Organ and tissue donation and transplantation: consultation

This consultation seeks views on increasing the number of deceased organ donation and tissue donors in Scotland.

Chapter 1 - Increasing Authorisation for Organ and Tissue Donation


This chapter explores whether an 'opt out' system would increase the number of cases where donation is authorised - either through the explicit permission of the donor who has died, through the support of the family, or where authorisation can be deemed to be in place. Under Scottish legislation (the Human Tissue (Scotland) Act 2006), organs and tissue can only be donated from someone who has died if either the person themselves 'authorised' donation before they died - for example by joining the NHS Organ Donor Register ( ODR) or by carrying a donor card - or if their nearest relative authorises the donation on their behalf.

The legislation does permit organs or tissue to be donated without needing the family's permission, if the person who has died has already authorised it. However, in practice, the support of the family is key to providing background information on the potential donor to enable the transplant surgeons to decide whether their organs or tissue are likely to be safe for transplantation. Therefore, currently donation would not proceed if the family were not content to authorise donation. Families are much more likely to authorise donation if their loved one was known to have wanted to be a donor. This is known as an 'opt in' system.

While authorisation is only one of several steps in enabling donation (and ultimately transplantation) to go ahead, it is important as each year a significant proportion of families refuse authorisation for their loved one's organs to be donated - in 2015-16 in 43% of cases in Scotland where family members were approached about donation authorisation was not given or the family overrode the authorisation the person had previously given themselves. That is despite surveys suggesting the great majority of Scottish people support organ donation [4] , even if many of them do not get around to joining the ODR.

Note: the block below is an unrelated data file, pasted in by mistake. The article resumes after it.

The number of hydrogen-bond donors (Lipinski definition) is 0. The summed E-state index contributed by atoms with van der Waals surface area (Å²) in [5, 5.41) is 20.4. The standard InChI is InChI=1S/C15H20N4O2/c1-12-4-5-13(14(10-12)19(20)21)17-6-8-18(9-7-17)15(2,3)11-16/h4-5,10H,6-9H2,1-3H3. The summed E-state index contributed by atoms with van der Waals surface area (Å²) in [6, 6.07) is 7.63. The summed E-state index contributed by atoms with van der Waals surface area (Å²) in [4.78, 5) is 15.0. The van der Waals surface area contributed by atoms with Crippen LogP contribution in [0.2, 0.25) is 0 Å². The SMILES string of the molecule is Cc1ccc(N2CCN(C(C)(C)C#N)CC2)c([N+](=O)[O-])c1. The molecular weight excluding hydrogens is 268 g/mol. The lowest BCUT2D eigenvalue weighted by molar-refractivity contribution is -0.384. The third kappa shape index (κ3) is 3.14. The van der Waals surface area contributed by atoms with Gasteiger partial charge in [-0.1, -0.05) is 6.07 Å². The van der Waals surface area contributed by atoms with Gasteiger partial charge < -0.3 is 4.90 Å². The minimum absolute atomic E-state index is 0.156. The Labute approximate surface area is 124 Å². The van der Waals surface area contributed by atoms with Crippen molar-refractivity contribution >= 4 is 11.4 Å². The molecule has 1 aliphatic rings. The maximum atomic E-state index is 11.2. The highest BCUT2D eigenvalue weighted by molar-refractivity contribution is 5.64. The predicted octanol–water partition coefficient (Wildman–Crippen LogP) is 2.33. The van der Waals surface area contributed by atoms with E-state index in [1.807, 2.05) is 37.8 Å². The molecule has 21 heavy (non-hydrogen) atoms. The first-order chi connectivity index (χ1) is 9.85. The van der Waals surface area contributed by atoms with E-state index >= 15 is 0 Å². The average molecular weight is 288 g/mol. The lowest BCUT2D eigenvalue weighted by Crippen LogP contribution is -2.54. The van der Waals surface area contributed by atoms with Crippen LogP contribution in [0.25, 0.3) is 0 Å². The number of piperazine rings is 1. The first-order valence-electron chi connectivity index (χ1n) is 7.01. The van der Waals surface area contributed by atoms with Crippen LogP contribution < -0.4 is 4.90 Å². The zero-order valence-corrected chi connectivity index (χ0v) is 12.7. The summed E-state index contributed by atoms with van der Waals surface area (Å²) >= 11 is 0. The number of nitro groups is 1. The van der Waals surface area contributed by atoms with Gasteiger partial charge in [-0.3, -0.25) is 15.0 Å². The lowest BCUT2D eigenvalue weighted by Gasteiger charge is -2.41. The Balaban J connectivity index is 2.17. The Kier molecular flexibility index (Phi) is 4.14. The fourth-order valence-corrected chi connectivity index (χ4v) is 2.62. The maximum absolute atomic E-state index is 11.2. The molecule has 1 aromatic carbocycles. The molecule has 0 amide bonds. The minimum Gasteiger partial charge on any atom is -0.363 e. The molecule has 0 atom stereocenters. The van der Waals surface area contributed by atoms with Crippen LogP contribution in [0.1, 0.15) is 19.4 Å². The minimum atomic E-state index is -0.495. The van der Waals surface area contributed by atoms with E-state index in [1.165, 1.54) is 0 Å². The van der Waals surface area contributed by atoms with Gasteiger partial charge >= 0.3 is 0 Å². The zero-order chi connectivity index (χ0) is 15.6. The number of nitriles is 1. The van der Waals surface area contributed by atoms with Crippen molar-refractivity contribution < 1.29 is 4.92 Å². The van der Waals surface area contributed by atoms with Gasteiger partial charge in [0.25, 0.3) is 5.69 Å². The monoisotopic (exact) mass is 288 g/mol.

There are a number of different models of consent/authorisation used in different countries throughout the world. Most countries either use an opt in system, like the current Scottish system (where explicit authorisation or consent is needed), or an opt out system (where donation can usually take place unless someone has explicitly stated that they don't want to be a donor) and there can be a range of variations within these systems.

The chart below shows that numbers of organ donors per million people in the population varies dramatically across different European countries, although it is not always the case that those countries with opt out systems have higher donation rates. This is because donation rates are affected by a wide range of factors - authorisation (or consent) for donation is just one of them.

Figure 2 - Deceased organ donors per million population in key countries - September 2014 [5]

Figure 2 – Deceased organ donors per million population in key countries – September 2014

The current opt in system

Keeping the current system remains an option. As noted in the introduction, there are a number of other initiatives being taken forward through the Scottish Donation and Transplant Group ( SDTG) to help increase donation rates, which do not need changes to the current legislation.

The current opt in system has the advantage of avoiding donation proceeding in cases where the family thinks the potential donor may have objected, but the donor never explicitly raised any concerns, or potentially in cases where it would cause distress to the family. Also, the current system - along with the SDTG's initiatives - has been shown to be effective at increasing numbers of donors and transplants, and is well understood by NHS staff and families. One survey this year also suggested that it may be more popular amongst the Great British public than an opt out system [6] . While our current system is an opt in system, people in Scotland can also already choose to actively make clear they do not wish to be a donor by registering to 'opt out' via the Organ Donation Scotland website.

A soft opt out system

There has already been significant debate about whether or not there should be an opt out system of organ donation in Scotland. International evidence as to whether or not an opt out system in itself makes any significant difference to numbers of organ (or tissue) donors is unclear and subject to debate.

Figure 3 - changes in number of deceased organ donors in Scotland, transplants and those on the waiting list over time [7]

Figure 3 – changes in number of deceased organ donors in Scotland, transplants and those on the waiting list over time